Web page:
When I would try and reach out for emotional support, Matt was not able to respond which left me feeling absolutely devastated and angry. The fact is that we were both helpless. His rejection fuelled my eating disorder to grow bigger and bigger and I would assume he didn’t care as he wasn’t giving me the support I needed. His reluctance to support me emotionally was because he was scared – he was terrified because he could see I was killing myself and he couldn’t do anything about it. Anorexia takes away everything in a person’s life: relationships, social life, values, aspirations. He was grieving because he had lost the girlfriend he fell in love with to a vicious disease that was slowly erasing me from life. I had lost sight of the real me and was totally oblivious to how it was affecting Matt. This is a prime example of how selfish anorexia can be.
Notice the little things
Although Matt was not able to give me emotional support, he was incredibly helpful in supporting other areas towards my recovery. He would help me look at menus, help me decide what to have for dinner and notice when I was around conversations that were triggering or distressing for instance calories, diets and exercise. This support went unnoticed as I was so distracted by the eating disorder and always focussed on the things he couldn’t do. Furthermore, as I progressed in treatment I gained the ability to deal with practical things which meant the emotional support became a priority. The little things count and are often ignored when you are preoccupied with a mental health illness but it was his way of saying I’m here for you and I love you. I still experience struggles with food, especially when it comes to social eating and he continues to be at my side when I need help. I am much more appreciative now compared to how I acted before. Admittedly, I am a girl of words – I like people telling me how they feel and that is how I can easily identify that someone loves me. Some people, like Matt for example, show their love through actions though I was yet to discover and accept this.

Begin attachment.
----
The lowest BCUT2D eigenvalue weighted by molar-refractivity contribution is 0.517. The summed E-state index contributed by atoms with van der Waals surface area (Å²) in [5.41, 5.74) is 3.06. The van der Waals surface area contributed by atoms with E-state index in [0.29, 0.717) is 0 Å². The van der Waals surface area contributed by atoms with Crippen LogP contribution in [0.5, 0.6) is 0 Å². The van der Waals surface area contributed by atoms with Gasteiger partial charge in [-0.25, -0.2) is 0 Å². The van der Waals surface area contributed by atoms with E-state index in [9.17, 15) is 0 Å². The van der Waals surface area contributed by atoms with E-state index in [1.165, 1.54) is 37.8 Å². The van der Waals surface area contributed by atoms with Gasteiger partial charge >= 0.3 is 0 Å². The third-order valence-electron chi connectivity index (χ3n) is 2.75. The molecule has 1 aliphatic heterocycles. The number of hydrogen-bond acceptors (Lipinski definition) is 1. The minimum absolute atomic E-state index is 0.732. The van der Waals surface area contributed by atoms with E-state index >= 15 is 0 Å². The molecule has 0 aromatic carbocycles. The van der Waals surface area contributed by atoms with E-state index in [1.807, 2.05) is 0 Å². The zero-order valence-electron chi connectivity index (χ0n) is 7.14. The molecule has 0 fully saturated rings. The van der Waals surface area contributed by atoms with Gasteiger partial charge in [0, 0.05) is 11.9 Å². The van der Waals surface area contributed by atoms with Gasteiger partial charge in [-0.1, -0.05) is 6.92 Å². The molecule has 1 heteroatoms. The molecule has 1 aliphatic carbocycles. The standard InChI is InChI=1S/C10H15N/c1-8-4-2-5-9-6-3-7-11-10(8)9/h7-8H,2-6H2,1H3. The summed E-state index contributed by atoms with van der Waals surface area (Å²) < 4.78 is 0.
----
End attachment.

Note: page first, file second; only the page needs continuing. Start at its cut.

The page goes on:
And I realised…
When Matt went on a boys holiday, the time apart gave me a chance to reflect on our relationship and the struggles we have associated with my illness. I realised a major factor – he stuck around! Through all the fights and battles he didn’t leave or run away even though at the time it may have seemed the easier option. A year on from my diagnosis we are going strong. We still have our arguments, much like many couples, but we know where we both stand in terms of what we can give each other. I recognise what he does for me and fully acknowledge that he’s doing his best and that is all I can possibly ask for. He is a typical case of actions speak louder than words which, I now understand and cherish his gestures. I have accepted the fact that he can’t give me the emotional support in the way I want him to, and on his part, he realises he can’t give that to me and will instead advise me to call my mum or a close friend when he is feeling helpless. I appreciate how far he has come in this journey from the angry and confused man he was a year ago. I believe it is not always healthy for one person, such as a partner, to hold all responsibility for supporting a loved one – I have therapists for that kind of thing. At the end of the day, he is my boyfriend, not my carer. I am still going through a journey of recovery but, as a couple we have come so far and are stronger than we’ve ever been. I have plenty of people who I can go to for various issues and it’s about making your cohort (or as like to call them, my army) as big as possible. For example, my mum is great for emotional support but I wouldn’t necessarily confide in her for planning my meals for instance. Each person can offer you something and it doesn’t matter where or who you seek support from, so long as you find it and appreciate all that they can give.